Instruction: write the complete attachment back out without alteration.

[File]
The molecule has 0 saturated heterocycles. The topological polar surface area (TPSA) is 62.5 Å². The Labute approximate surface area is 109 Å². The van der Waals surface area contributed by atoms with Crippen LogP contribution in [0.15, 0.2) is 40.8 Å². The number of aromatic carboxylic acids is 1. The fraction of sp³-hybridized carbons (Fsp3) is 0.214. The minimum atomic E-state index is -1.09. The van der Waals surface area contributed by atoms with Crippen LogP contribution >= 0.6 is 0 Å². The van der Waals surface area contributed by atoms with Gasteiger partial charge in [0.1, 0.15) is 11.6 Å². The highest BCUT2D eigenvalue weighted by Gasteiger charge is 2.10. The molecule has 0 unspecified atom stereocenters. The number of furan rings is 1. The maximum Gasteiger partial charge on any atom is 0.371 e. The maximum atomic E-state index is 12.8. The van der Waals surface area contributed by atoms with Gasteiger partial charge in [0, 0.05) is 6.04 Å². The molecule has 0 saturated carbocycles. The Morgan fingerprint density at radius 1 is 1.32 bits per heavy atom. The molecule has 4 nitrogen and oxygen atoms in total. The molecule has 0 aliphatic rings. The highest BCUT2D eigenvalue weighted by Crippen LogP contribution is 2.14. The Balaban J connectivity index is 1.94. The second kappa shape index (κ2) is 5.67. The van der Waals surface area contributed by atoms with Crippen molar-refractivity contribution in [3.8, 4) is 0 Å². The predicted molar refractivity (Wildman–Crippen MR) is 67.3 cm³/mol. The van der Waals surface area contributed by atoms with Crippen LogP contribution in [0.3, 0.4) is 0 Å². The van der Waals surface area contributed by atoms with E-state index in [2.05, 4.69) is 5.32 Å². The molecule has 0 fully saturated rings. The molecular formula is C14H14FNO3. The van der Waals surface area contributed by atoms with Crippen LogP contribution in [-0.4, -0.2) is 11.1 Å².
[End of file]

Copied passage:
The molecule has 0 saturated heterocycles. The topological polar surface area (TPSA) is 62.5 Å². The Labute approximate surface area is 109 Å². The van der Waals surface area contributed by atoms with Crippen LogP contribution in [0.15, 0.2) is 40.8 Å². The number of aromatic carboxylic acids is 1. The fraction of sp³-hybridized carbons (Fsp3) is 0.214. The minimum atomic E-state index is -1.09. The van der Waals surface area contributed by atoms with Crippen LogP contribution >= 0.6 is 0 Å². The van der Waals surface area contributed by atoms with Gasteiger partial charge in [0.1, 0.15) is 11.6 Å². The highest BCUT2D eigenvalue weighted by Gasteiger charge is 2.10. The molecule has 0 unspecified atom stereocenters. The number of furan rings is 1. The maximum Gasteiger partial charge on any atom is 0.371 e. The maximum atomic E-state index is 12.8. The van der Waals surface area contributed by atoms with Gasteiger partial charge in [0, 0.05) is 6.04 Å². The molecule has 0 saturated carbocycles. The Morgan fingerprint density at radius 1 is 1.32 bits per heavy atom. The molecule has 4 nitrogen and oxygen atoms in total. The molecule has 0 aliphatic rings. The highest BCUT2D eigenvalue weighted by Crippen LogP contribution is 2.14. The Balaban J connectivity index is 1.94. The second kappa shape index (κ2) is 5.67. The van der Waals surface area contributed by atoms with Crippen molar-refractivity contribution in [3.8, 4) is 0 Å². The predicted molar refractivity (Wildman–Crippen MR) is 67.3 cm³/mol. The van der Waals surface area contributed by atoms with Crippen LogP contribution in [0.3, 0.4) is 0 Å². The van der Waals surface area contributed by atoms with E-state index in [2.05, 4.69) is 5.32 Å². The molecule has 0 fully saturated rings. The molecular formula is C14H14FNO3. The van der Waals surface area contributed by atoms with Crippen LogP contribution in [-0.4, -0.2) is 11.1 Å².